One of the first items I knew I needed to work on was airway management. Up until this point, I had never intubated anyone, using Rapid Sequence Induction (RSI). The EMS agency I worked for didn’t allow it and I had only assisted with the procedure in the ER.  I had never been asked to come up with medication doses myself or to perform the actual intubation with just a partner and me.  I had never used a Video Laryngoscope. I had also never really thought about what medications were/are best in certain scenarios. Honestly, I didn’t know. I truly had no idea. So what did I do? I began to study and ask my new partners around me for help. My thoughts began to go from “Am I Ready” to “Am I prepared? I would quickly learn that I didn’t have to be the smartest provider in the room, but I did have to be the most prepared.

Am I Prepared?

Was I prepared? Was I truly prepared for anything that could come my way? This started with asking my partners to “Talk to me about RSI’ing someone”. If we are faced with x scenario, what would we do? What if the patient is y, what should we do?” Those questions went on for hours. From there I immersed myself in the books and began to study. I learned the normal dosing for Etomidate is 0.3mg/kg. How was I going to remember this? I knew! I would calculate this dosage for every patient transport that we went on, even if the patient wasn’t going to need to be RSI’d. This would give me good practice and hopefully I would commit the dosage to memory.  I then learned about Succinylcholine. I learned it was a depolarizing agent with typical dosing from 1.0 to 1.5mg/kg in adults. Again, I would calculate this on every patient transport, for the practice, and in hopes, I would commit this to memory. At this point, I admittedly still hadn’t learned all the actions, adverse effects, and dosage ranges for all medications we carried, but that would come. The only other medication we carried for RSI besides our narcotics was Vecuronium. I admittedly only knew that most patients received between 5mg and 10mg but my goal was to give patients enough pain and sedation medications that we didn’t have to use it, so I could learn more about that later.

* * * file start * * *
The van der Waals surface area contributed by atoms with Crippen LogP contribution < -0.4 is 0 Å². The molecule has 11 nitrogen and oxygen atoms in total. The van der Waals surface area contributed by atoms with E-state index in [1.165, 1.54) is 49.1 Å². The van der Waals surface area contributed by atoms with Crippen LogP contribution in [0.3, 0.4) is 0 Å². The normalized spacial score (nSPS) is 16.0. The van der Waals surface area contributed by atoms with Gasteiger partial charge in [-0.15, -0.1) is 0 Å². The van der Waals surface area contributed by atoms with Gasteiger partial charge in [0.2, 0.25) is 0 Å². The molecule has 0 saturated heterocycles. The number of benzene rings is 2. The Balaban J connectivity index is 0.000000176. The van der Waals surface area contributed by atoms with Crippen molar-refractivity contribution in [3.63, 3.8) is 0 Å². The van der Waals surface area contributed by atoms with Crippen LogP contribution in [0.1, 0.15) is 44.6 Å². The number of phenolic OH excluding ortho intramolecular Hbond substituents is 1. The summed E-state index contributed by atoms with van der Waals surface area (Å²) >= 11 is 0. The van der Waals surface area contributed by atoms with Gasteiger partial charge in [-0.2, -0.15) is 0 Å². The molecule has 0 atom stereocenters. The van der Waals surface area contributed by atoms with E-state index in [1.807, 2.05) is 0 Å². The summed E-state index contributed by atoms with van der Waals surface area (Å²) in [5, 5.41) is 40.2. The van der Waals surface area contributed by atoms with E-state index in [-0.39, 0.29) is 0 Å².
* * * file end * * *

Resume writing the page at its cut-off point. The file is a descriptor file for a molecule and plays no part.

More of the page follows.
For the next few weeks, I studied and studied and studied. I ran through different patient scenarios; working on medication dosages, thinking about what I should carry on me at all times, and where I would write down information [on my glove, in a book, on a folder, or maybe an EKG strip].  What pens would I carry? How many did I need? How many syringes did I need? Should I carry flushes or was our supply in the bag enough? I wanted to think about everything I could potentially face before it ever happened.